• Personal Details.
• Do I need a photo? There is no absolute requirement for this, but the ease of
importing an image is such nowadays that most people appear to do so in
France: it has become almost normative, particularly for the young. (It is not
so commonplace in the UK and US where people are very keen to avoid any
hint of accusations of sex or racial discrimination). Male and almost 50 I
wouldn’t dream of putting a photo on my cv, but were I aged twenty, female
and attractive, I might feel (rightly or wrongly) that this might give me an
‘edge’ in the selection process. (Please don’t take that as a sexist remark – it
is not – it is perhaps just a feature of this ‘marketing age’ wherein there are
still likely to be more male managers sitting in judgement on your cvs than
females). Such a strategy might ‘risk’ being employed for ‘the wrong rerason’.
• Your name. Make sure this is written in larger type and stands out.
• Contact details. These need to be prominent and not ‘lost’ in a corner of the
cv. Do not make your potential employer ‘work’ to find you!
• Don’t forget other things like clean driving licences….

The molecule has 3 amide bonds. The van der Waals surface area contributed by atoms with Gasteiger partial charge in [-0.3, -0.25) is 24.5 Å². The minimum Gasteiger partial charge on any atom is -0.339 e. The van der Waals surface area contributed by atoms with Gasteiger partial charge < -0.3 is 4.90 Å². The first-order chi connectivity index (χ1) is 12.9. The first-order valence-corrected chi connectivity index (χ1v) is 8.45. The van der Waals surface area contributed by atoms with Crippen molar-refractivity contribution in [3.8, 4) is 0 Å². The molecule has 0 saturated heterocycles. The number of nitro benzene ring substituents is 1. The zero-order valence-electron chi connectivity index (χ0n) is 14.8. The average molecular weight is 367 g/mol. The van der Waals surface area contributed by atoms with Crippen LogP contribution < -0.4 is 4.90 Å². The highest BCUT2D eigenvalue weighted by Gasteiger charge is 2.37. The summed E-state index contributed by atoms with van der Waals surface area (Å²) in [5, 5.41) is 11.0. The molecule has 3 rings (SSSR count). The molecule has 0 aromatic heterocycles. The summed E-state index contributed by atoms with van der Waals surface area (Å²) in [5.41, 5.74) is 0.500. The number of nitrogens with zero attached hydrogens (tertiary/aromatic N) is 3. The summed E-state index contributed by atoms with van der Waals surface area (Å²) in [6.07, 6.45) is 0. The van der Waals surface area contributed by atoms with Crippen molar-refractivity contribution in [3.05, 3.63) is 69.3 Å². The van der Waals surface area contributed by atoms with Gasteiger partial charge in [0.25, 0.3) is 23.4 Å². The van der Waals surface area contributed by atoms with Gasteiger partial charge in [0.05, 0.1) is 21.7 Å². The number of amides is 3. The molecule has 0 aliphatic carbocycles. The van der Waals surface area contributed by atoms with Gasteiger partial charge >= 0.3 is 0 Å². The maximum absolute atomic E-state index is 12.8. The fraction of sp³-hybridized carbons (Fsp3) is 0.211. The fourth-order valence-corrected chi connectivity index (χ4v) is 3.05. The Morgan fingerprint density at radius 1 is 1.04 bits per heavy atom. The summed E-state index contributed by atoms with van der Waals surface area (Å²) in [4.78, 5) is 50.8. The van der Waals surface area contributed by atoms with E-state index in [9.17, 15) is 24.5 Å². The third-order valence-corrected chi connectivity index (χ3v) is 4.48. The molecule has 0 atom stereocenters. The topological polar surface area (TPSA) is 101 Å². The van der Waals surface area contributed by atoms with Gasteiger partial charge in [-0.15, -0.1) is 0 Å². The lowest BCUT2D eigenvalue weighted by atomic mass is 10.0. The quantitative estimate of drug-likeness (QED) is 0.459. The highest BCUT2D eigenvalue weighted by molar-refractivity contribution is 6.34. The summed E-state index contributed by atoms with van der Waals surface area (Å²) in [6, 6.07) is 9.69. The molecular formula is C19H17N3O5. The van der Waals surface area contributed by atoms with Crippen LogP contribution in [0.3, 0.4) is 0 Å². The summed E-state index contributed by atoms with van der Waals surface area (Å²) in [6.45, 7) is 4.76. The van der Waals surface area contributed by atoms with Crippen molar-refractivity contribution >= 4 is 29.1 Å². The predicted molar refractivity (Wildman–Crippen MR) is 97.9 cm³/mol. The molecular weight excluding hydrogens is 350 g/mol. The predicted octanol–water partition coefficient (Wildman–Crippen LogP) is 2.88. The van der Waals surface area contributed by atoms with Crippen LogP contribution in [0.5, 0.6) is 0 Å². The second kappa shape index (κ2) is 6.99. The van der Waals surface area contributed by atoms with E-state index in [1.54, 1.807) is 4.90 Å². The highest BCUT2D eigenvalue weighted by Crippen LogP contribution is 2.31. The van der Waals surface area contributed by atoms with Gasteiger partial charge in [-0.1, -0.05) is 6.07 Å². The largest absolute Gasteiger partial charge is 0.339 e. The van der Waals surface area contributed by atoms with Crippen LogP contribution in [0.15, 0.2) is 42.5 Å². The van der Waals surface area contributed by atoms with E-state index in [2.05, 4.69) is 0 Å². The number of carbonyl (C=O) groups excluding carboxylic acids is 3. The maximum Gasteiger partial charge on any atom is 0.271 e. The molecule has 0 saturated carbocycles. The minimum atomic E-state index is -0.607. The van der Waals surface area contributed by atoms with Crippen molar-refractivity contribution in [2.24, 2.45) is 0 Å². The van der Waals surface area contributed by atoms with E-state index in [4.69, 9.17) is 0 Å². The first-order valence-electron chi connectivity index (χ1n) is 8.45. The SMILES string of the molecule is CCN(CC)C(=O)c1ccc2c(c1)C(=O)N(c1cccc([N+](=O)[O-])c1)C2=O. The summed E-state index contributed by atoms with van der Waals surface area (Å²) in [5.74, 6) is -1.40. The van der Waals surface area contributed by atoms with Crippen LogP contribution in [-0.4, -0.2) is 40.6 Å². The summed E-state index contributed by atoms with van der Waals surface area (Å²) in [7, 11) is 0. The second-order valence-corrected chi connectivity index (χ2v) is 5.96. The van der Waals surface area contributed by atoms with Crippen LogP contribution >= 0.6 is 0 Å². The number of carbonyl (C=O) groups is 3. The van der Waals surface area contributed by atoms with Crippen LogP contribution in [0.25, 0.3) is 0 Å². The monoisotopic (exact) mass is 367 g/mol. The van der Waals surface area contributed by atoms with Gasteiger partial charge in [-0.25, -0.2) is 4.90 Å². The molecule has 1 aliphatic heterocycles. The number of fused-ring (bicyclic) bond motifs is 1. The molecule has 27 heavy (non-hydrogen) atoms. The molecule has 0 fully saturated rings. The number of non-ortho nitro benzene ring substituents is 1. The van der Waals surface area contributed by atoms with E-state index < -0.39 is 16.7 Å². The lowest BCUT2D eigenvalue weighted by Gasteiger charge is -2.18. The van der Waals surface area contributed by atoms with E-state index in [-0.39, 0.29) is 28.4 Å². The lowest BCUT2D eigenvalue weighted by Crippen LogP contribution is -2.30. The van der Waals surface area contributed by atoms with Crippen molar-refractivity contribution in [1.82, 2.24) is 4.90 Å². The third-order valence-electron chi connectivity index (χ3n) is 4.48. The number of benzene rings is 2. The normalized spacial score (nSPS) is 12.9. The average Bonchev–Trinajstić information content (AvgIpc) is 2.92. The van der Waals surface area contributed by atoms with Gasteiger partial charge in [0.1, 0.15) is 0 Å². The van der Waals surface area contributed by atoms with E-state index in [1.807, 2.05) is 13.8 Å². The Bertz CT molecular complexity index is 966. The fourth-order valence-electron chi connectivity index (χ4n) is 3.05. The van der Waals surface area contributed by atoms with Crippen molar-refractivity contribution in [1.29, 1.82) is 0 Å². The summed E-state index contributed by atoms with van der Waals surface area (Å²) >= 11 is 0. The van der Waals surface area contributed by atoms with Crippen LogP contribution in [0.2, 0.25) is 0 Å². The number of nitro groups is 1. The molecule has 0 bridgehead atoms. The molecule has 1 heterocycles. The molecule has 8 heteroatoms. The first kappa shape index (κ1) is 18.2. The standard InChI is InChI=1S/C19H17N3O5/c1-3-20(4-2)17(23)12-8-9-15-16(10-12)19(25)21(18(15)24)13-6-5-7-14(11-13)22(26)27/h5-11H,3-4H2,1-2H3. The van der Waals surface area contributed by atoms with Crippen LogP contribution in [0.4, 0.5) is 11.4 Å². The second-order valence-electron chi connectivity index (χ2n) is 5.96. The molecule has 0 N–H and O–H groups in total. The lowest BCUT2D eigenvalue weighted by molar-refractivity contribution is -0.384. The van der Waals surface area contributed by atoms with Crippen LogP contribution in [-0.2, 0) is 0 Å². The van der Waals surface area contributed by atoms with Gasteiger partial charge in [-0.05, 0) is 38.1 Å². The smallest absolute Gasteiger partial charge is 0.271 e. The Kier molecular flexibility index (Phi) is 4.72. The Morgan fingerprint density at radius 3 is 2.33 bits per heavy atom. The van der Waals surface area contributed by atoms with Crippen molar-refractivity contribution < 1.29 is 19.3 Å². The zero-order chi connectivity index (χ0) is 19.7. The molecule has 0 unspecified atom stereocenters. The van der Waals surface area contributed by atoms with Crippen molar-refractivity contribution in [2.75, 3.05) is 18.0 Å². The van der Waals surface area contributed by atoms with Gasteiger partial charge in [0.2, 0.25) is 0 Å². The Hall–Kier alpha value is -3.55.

• Educational Experience.
• Organisation. Reverse chronology works best: put the most recent and most
impressive at the head of any list.
• Level of detail.
• Employers are interested mostly in what you are doing NOW because they
are trying to work out what you are capable of doing NOW for them, so
you should spend far longer on explaining your present academic
programme than your secondary school education.
• Titles are NOT self explanatory. Give the full title of your programme and
don’t just resort to LPHT / MICAI etc. Tell the employer a bit about what
the programme contains and particularly what it intends to produce in
terms of graduate output capability.
• Titles do NOT translate. If you are applying outside France you will need
not only to translate your cv but also the terminology: ‘Licence’ or
‘Licence Pro’ mean precisely nothing to the UK market. If you were to
explain that Licence means ‘Degree’ (BA / BSc) then they would begin to
understand. Saying the LPHT, for example, is effectively a ‘Top-up’
degree year following 2 years of foundation studies in Business would
explain even more clearly.
• Subject titles help the employer only a little. ‘OK, so you have studied
‘Marketing’… but what can I expect you to be able to DO for me as a
result: can you put together a brochure… create a marketing strategy…. do